Some people roll up already knowing the method they want to use. “I’d like to do a set of interviews to establish the effectiveness of this diagnostic test” or “I want to survey 1,000 medical students to understand their experience of medical training.” The general methodology and the precise method (don’t get these confused, please!) are selected on the basis of the kind of question you want to answer. Don’t bring your preferred method in search of a relevant question to answer.
Can I do this PhD part-time over the next six years while carrying on my full time job and bringing up a family?
Hang on, is that all you have to say on the matter?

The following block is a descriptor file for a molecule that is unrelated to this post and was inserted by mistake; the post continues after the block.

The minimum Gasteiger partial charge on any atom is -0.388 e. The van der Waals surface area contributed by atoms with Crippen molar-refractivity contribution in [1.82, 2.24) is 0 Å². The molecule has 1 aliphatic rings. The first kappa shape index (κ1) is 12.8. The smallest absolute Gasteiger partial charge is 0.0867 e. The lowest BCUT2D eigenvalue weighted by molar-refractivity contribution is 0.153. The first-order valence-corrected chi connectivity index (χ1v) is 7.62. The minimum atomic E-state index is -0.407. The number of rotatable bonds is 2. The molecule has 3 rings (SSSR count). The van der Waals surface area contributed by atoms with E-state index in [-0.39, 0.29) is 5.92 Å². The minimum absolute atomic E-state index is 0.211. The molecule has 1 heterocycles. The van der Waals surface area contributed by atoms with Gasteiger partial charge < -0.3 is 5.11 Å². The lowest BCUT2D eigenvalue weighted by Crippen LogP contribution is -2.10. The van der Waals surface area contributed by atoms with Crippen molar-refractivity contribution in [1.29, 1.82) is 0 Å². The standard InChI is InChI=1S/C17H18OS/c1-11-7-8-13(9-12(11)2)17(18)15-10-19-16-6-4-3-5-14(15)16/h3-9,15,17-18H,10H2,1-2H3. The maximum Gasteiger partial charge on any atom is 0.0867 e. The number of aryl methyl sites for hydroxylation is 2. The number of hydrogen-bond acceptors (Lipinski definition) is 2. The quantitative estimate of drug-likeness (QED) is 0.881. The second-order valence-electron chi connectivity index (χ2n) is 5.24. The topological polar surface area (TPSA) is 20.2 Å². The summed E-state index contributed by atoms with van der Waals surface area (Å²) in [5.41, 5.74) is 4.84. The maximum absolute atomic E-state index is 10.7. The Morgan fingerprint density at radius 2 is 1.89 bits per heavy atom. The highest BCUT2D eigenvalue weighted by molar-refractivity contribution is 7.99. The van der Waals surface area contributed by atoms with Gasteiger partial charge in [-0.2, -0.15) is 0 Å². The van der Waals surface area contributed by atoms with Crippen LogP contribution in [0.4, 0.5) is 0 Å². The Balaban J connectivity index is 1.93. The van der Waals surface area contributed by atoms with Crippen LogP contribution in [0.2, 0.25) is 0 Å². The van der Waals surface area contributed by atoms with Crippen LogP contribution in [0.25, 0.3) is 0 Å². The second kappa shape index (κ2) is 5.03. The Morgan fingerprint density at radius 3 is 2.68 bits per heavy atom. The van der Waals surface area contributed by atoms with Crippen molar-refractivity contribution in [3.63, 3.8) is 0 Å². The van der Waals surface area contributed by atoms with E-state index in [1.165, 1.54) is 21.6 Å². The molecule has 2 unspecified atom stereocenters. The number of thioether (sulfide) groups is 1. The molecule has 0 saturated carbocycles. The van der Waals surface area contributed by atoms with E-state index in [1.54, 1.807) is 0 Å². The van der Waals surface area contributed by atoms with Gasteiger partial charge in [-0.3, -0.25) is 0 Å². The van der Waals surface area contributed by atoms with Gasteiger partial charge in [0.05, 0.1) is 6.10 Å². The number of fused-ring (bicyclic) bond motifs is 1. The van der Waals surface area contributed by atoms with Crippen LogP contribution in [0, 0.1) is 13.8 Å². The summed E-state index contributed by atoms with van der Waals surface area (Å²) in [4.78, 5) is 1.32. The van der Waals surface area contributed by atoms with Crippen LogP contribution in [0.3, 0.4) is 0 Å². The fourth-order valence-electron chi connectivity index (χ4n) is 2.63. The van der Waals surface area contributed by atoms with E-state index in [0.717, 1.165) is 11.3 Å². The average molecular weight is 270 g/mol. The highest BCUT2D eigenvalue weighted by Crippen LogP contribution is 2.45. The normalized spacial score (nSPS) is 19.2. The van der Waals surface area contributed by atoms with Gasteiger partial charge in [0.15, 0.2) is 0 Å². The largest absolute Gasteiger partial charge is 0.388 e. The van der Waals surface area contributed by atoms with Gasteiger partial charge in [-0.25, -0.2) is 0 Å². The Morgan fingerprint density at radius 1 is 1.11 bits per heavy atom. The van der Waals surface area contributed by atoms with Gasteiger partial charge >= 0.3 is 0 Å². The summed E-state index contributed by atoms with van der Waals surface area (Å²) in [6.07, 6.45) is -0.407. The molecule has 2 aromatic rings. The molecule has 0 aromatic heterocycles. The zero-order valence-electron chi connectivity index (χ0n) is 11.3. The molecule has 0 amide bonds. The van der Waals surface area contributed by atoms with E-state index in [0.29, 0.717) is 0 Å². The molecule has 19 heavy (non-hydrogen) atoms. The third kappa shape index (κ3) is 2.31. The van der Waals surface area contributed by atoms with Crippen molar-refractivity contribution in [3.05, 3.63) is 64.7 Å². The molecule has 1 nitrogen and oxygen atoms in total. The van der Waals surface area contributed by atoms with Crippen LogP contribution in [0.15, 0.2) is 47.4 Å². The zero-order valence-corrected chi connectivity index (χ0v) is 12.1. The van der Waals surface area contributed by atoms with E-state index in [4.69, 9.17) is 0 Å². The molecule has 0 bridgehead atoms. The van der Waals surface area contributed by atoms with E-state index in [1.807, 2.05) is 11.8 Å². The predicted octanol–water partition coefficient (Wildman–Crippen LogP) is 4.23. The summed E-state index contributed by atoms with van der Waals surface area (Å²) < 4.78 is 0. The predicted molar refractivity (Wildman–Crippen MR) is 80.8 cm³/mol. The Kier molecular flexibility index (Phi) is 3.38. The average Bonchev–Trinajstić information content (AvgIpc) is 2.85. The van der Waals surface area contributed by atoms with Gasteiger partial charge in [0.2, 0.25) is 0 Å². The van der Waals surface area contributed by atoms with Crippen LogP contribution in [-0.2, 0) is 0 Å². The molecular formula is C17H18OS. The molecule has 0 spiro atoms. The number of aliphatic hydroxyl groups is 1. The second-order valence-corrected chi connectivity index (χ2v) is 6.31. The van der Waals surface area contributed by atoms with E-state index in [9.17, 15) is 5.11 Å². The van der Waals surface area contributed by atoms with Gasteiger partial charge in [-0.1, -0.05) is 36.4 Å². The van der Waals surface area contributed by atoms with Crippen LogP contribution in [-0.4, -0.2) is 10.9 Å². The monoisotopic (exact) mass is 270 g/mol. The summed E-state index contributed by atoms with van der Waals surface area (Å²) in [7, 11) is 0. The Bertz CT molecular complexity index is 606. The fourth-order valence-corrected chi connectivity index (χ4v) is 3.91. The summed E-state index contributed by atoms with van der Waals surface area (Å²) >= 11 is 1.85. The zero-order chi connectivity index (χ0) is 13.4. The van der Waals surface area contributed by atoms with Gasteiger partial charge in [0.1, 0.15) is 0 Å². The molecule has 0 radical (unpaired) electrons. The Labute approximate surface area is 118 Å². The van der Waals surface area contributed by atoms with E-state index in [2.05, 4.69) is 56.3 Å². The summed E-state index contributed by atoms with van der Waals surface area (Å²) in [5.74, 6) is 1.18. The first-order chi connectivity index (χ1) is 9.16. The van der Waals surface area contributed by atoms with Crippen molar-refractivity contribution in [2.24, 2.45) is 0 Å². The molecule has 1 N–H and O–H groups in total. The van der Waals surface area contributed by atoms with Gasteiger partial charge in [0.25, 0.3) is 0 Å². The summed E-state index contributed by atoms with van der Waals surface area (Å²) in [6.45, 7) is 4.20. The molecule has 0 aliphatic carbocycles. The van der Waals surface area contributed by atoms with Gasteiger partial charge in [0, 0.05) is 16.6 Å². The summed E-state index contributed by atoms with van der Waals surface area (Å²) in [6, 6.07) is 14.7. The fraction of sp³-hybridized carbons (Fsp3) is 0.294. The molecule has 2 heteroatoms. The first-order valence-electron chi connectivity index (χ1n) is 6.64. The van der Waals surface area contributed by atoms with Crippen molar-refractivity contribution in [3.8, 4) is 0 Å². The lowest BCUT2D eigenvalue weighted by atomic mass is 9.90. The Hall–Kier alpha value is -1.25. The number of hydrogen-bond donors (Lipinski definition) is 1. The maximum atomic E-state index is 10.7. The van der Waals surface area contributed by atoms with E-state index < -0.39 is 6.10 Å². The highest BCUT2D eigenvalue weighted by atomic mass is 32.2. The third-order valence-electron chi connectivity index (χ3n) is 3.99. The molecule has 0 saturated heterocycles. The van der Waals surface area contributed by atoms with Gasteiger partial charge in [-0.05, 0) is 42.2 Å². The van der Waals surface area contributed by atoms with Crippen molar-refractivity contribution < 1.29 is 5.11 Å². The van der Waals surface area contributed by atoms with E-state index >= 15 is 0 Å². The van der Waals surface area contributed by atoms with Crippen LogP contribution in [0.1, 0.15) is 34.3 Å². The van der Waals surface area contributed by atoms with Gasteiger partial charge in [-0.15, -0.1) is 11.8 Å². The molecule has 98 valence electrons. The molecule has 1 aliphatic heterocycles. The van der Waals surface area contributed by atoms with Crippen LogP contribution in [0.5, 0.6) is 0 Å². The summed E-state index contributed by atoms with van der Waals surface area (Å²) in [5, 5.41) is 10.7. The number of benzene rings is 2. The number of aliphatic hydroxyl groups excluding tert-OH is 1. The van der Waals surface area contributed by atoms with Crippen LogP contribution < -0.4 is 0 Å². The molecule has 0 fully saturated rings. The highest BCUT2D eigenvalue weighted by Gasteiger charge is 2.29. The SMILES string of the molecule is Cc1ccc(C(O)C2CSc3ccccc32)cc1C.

OK, sorry I was flippant – but the answer is the same. A PhD is meant to equate to three years of full time work. You just can’t do enough work, collect enough data and write enough material in less time. And squeezing it in round a full time job and/or childcare responsibilities is a recipe for failing in all areas and/or mental/family breakdown. I have supervised PhDs (usually by inheriting them from colleagues) that have taken 6 or 7 years or more in this fashion but I’ve never yet supervised one to a successful completion. You really need a supportive employer and/or partner and/or to be young (or old), free of responsibilities and able to live on very little. Ideally, a Fellowship from somewhere like the NIHR would be ideal for health professionals in the UK. These are very competitive but give you full salary support for the full three years at your existing grade. People get them (I got one and I’m supervising someone else who got one) so don’t write it off. Easier to get are University studentships such as these from my own University. Most universities offer them and they come onstream in about November with closing dates from January to April for an October start. Studentships pay your fees and give you a stipend of about £14,000 a year for three years. Hardly a king’s ransom but if you can survive on it or have other support, better than nothing. Register with www.jobs.ac.uk and select the PhD studentships button to get details of these in your email. But if you haven’t thought about the reality and practicality of how you will do three years’ full time work, you’d better consider it now.